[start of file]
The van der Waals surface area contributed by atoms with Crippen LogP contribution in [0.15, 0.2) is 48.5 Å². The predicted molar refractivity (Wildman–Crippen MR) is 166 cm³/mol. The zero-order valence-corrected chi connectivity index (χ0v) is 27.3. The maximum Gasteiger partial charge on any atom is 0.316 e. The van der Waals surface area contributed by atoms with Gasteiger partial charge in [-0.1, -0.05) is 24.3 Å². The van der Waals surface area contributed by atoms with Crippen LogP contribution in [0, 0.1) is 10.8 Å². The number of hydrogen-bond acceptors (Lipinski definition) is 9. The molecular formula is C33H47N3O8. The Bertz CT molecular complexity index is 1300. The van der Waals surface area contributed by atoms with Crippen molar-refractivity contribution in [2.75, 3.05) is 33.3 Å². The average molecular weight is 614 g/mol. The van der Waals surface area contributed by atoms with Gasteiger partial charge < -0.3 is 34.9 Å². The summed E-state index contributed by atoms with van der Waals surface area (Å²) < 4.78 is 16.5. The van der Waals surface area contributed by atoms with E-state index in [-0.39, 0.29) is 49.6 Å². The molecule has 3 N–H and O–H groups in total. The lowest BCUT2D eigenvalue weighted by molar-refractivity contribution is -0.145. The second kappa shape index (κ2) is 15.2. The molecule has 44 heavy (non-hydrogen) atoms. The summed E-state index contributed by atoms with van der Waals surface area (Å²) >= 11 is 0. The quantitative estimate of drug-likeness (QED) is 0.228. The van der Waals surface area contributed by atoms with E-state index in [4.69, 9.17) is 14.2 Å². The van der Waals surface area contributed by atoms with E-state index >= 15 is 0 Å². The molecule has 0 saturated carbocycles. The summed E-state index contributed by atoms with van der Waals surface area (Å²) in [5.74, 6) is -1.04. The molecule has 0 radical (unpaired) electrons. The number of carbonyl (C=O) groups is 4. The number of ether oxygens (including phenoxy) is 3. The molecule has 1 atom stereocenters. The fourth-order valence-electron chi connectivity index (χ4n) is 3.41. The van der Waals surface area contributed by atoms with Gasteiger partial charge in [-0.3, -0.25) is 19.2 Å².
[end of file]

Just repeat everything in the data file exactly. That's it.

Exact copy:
The van der Waals surface area contributed by atoms with Crippen LogP contribution in [0.15, 0.2) is 48.5 Å². The predicted molar refractivity (Wildman–Crippen MR) is 166 cm³/mol. The zero-order valence-corrected chi connectivity index (χ0v) is 27.3. The maximum Gasteiger partial charge on any atom is 0.316 e. The van der Waals surface area contributed by atoms with Gasteiger partial charge in [-0.1, -0.05) is 24.3 Å². The van der Waals surface area contributed by atoms with Crippen LogP contribution in [0, 0.1) is 10.8 Å². The number of hydrogen-bond acceptors (Lipinski definition) is 9. The molecular formula is C33H47N3O8. The Bertz CT molecular complexity index is 1300. The van der Waals surface area contributed by atoms with Crippen molar-refractivity contribution in [2.75, 3.05) is 33.3 Å². The average molecular weight is 614 g/mol. The van der Waals surface area contributed by atoms with Gasteiger partial charge < -0.3 is 34.9 Å². The summed E-state index contributed by atoms with van der Waals surface area (Å²) < 4.78 is 16.5. The van der Waals surface area contributed by atoms with E-state index in [-0.39, 0.29) is 49.6 Å². The molecule has 3 N–H and O–H groups in total. The lowest BCUT2D eigenvalue weighted by molar-refractivity contribution is -0.145. The second kappa shape index (κ2) is 15.2. The molecule has 44 heavy (non-hydrogen) atoms. The summed E-state index contributed by atoms with van der Waals surface area (Å²) >= 11 is 0. The quantitative estimate of drug-likeness (QED) is 0.228. The van der Waals surface area contributed by atoms with E-state index in [4.69, 9.17) is 14.2 Å². The van der Waals surface area contributed by atoms with E-state index >= 15 is 0 Å². The molecule has 0 saturated carbocycles. The summed E-state index contributed by atoms with van der Waals surface area (Å²) in [5.74, 6) is -1.04. The molecule has 0 radical (unpaired) electrons. The number of carbonyl (C=O) groups is 4. The number of ether oxygens (including phenoxy) is 3. The molecule has 1 atom stereocenters. The fourth-order valence-electron chi connectivity index (χ4n) is 3.41. The van der Waals surface area contributed by atoms with Gasteiger partial charge in [-0.3, -0.25) is 19.2 Å².